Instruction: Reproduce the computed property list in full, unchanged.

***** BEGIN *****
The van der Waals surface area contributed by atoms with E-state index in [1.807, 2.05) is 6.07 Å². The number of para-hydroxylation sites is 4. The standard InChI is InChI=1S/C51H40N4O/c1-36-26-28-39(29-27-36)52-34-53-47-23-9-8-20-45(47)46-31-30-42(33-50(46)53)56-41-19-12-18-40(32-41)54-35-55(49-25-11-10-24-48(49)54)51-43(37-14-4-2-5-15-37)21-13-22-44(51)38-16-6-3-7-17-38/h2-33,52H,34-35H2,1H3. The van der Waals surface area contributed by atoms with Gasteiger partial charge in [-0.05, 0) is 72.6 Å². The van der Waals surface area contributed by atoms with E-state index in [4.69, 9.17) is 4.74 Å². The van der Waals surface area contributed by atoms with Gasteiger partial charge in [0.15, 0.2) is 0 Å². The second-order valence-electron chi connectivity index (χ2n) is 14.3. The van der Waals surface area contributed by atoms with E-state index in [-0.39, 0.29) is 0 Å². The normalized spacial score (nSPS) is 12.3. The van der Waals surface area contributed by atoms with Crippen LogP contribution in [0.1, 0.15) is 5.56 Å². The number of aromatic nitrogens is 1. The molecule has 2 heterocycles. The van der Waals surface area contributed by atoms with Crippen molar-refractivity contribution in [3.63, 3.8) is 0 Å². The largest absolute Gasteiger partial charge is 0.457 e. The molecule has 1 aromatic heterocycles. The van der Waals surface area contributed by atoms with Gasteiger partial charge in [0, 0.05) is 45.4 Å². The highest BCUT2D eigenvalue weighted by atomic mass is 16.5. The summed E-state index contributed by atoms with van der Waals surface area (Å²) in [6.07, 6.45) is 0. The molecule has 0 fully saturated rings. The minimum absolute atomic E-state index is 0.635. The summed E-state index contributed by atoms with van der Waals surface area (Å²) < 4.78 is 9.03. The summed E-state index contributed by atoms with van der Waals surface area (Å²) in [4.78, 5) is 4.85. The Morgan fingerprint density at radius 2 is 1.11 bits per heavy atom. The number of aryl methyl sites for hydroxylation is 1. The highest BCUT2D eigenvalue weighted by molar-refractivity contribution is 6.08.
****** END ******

The van der Waals surface area contributed by atoms with E-state index in [1.807, 2.05) is 6.07 Å². The number of para-hydroxylation sites is 4. The standard InChI is InChI=1S/C51H40N4O/c1-36-26-28-39(29-27-36)52-34-53-47-23-9-8-20-45(47)46-31-30-42(33-50(46)53)56-41-19-12-18-40(32-41)54-35-55(49-25-11-10-24-48(49)54)51-43(37-14-4-2-5-15-37)21-13-22-44(51)38-16-6-3-7-17-38/h2-33,52H,34-35H2,1H3. The van der Waals surface area contributed by atoms with Gasteiger partial charge in [-0.05, 0) is 72.6 Å². The van der Waals surface area contributed by atoms with E-state index in [4.69, 9.17) is 4.74 Å². The van der Waals surface area contributed by atoms with Gasteiger partial charge in [0.15, 0.2) is 0 Å². The second-order valence-electron chi connectivity index (χ2n) is 14.3. The van der Waals surface area contributed by atoms with E-state index in [-0.39, 0.29) is 0 Å². The normalized spacial score (nSPS) is 12.3. The van der Waals surface area contributed by atoms with Crippen LogP contribution in [0.1, 0.15) is 5.56 Å². The number of aromatic nitrogens is 1. The molecule has 2 heterocycles. The van der Waals surface area contributed by atoms with Crippen molar-refractivity contribution in [3.63, 3.8) is 0 Å². The largest absolute Gasteiger partial charge is 0.457 e. The molecule has 1 aromatic heterocycles. The van der Waals surface area contributed by atoms with Gasteiger partial charge in [0, 0.05) is 45.4 Å². The highest BCUT2D eigenvalue weighted by atomic mass is 16.5. The summed E-state index contributed by atoms with van der Waals surface area (Å²) in [6.07, 6.45) is 0. The molecule has 0 fully saturated rings. The minimum absolute atomic E-state index is 0.635. The summed E-state index contributed by atoms with van der Waals surface area (Å²) < 4.78 is 9.03. The summed E-state index contributed by atoms with van der Waals surface area (Å²) in [4.78, 5) is 4.85. The Morgan fingerprint density at radius 2 is 1.11 bits per heavy atom. The number of aryl methyl sites for hydroxylation is 1. The highest BCUT2D eigenvalue weighted by molar-refractivity contribution is 6.08.